How Providers Can De-Stress Before a Client

Smiling female masseur standing in massage parlor
Yakobchuk Olena -

As spa providers embark on the journey to create a haven of calm for our clientele, we deserve a few seconds of inner peace, a quiet moment before we step into the treatment room to bring our minds into flow with our tranquil touch. Providing spa services with this type of mindful focus can increase work happiness, promote creativity and enhance performance.

There are a few ways we can de-stress prior to our spa sessions to encourage a foundation for this flow type of focus, like practicing a moment of mindfulness. Mindfulness is the ability to slow down and bring the self into the present moment by taking the brain off autopilot. It is the opposite of multitasking.

During mindfulness, we allow ourselves to fully immerse in the moment, instead of thinking about other troubles and worries. Current research into the practice of mindfulness indicates a wide array of potential health and well-being benefits, including stress reduction.

Your Mindfulness Practice

When looking to implement the practice of mindfulness to reduce stress just prior to a spa session, renowned clinical psychologist and teacher of mindfulness and compassion Steven Hickman, Psy.D., recommends “door handle meditation,” in which the practitioner uses their hand on the treatment room door handle as a little meditation reminder.

“When you feel your hand on the door of the treatment room, it can be like a meditation bell reminding you to become present,” he explains. “Notice what the handle feels like on your hand, how your body feels at that exact moment and maybe even tune in to the sensations at the soles of your feet. Even a three-second pause can help you release whatever thoughts and emotions you are carrying with you, so your mental and emotional load is a bit lighter and you can be more present to the person right in front of you—and yourself!”

As spa therapists, we know that our best sessions occur when we are solely focused on our guests and are in perfect flow, completely immersed in the experience we are providing. Our knowledge, expertise and therapeutic touch perform together in perfect harmony to create an incredible spa experience.

Related: Self-Care Practices for the Spa Professional

A meta-analysis of 17 studies with more than 10,000 individuals indicated a connection between the practice of mindfulness and flow.1 To that end, Scott Glassman, Psy.D., author of A Happier You and director of the master of applied positive psychology program at the Philadelphia College of Osteopathic Medicine, echoes the sentiment that finding a way to center yourself before a session will only serve to improve the experience for you and your client.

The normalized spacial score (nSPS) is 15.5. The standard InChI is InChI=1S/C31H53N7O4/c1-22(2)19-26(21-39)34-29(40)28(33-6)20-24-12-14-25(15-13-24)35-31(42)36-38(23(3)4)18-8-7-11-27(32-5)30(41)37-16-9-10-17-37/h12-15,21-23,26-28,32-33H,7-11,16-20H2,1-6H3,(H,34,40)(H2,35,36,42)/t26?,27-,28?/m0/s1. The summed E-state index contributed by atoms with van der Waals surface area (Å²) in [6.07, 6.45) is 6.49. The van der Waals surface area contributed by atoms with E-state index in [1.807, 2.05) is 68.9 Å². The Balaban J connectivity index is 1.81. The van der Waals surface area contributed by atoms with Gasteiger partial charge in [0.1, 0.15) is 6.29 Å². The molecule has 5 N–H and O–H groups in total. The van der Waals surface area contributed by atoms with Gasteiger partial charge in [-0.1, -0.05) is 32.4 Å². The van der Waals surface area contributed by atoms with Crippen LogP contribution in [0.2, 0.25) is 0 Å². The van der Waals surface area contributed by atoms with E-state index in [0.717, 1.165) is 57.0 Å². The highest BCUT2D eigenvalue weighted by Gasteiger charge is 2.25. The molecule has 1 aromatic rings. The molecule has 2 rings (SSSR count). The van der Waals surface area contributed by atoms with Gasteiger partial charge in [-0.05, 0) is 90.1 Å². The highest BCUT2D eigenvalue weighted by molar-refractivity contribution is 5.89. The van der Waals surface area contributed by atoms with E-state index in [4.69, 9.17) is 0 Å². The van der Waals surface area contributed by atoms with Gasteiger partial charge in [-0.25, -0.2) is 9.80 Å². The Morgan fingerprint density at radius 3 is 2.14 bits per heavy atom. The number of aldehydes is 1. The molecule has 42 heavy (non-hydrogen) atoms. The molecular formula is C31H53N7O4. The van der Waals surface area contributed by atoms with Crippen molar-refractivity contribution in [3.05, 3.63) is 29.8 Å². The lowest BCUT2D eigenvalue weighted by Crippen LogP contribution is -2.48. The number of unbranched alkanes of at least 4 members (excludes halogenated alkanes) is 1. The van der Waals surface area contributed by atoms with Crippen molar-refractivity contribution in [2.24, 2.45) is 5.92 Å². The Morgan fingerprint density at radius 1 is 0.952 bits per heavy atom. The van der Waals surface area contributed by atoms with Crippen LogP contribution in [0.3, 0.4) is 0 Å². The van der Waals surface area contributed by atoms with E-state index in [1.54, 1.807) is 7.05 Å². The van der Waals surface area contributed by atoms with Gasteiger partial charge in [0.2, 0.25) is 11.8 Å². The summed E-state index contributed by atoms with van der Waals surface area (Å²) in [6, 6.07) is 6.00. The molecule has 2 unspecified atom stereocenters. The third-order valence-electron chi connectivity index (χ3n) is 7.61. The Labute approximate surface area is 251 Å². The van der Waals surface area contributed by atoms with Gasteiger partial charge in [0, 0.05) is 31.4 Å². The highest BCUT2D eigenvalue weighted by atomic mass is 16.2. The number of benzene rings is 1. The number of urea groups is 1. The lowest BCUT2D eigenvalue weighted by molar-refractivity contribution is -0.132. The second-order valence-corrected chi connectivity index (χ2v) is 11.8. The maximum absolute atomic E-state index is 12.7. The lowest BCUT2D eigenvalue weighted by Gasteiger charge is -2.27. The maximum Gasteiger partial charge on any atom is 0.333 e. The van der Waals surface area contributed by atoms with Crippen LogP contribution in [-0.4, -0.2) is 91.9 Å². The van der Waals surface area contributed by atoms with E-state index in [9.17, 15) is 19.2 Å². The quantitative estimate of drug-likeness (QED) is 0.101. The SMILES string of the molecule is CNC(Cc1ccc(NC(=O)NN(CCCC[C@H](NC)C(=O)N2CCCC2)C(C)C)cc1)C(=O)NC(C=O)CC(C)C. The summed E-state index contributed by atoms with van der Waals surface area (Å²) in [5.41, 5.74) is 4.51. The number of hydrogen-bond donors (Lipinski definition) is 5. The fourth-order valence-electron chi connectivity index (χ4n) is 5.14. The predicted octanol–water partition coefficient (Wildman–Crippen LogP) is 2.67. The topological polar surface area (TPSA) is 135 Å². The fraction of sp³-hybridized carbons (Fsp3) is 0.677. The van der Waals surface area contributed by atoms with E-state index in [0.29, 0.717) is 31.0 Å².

“When we care for others as providers, we are most effective if we can be fully present and centered in our interactions. Unfortunately, life often pulls against that with distraction, stress and time pressure,” says Glassman. “To counter that effect, providers can build a ‘centering space’ into their schedules—a brief time to pause, close their eyes and bring attention to the breath.”

Simply taking a moment to notice our breath and bringing our mental focus inward for a brief time prior to our treatment sessions can have a powerful impact. “What can accentuate this breathing space is an affirming or reinforcing thought such as, ‘I am taking this much-needed time for myself,’ or ‘I am coming home to my essential self,’” adds Glassman. “Simply noting that ‘I’m fully present with self-compassion in this moment,’ can create a feeling of calm and renewal.”

Glassman emphasizes that this practice doesn’t need to take very long; even a minute or two can make an impact. “Providers may find that they need to create several of these opportunities throughout the day and protect them by blocking out their schedules for a few minutes. This way, these recentering pauses are less likely to get crowded out by other seemingly more important tasks,” he says.

Regardless of how you choose to de-stress before stepping into the treatment room, recognize that as spa providers, it is equally vital to care for ourselves in the same way we prioritize the well-being of our clients. We should allocate time for ourselves, just as we dedicate time to others.

We provide sanctuary for so many people, but one cannot pour from an empty cup. The benefits of self-care are cumulative, and taking even a few moments throughout a busy day to pause, breathe and center can nourish our well-being, so that we may better serve our communities.


  1. Schutte, Nicola S., and John M. Malouff. “The Connection between Mindfulness and Flow: A Meta-Analysis.” Personality and Individual Differences, vol. 200, Jan. 2023, p. 111871,

Kristen Johnson, founder of the Waterwell Center for Well-being (, is a registered nurse, licensed esthetician and reiki master/teacher with over a decade of experience in integrative health and wellness. She has an MSN in nursing education and is finishing a second master of science degree in applied positive psychology through the Philadelphia College of Osteopathic Medicine.

More in Self-care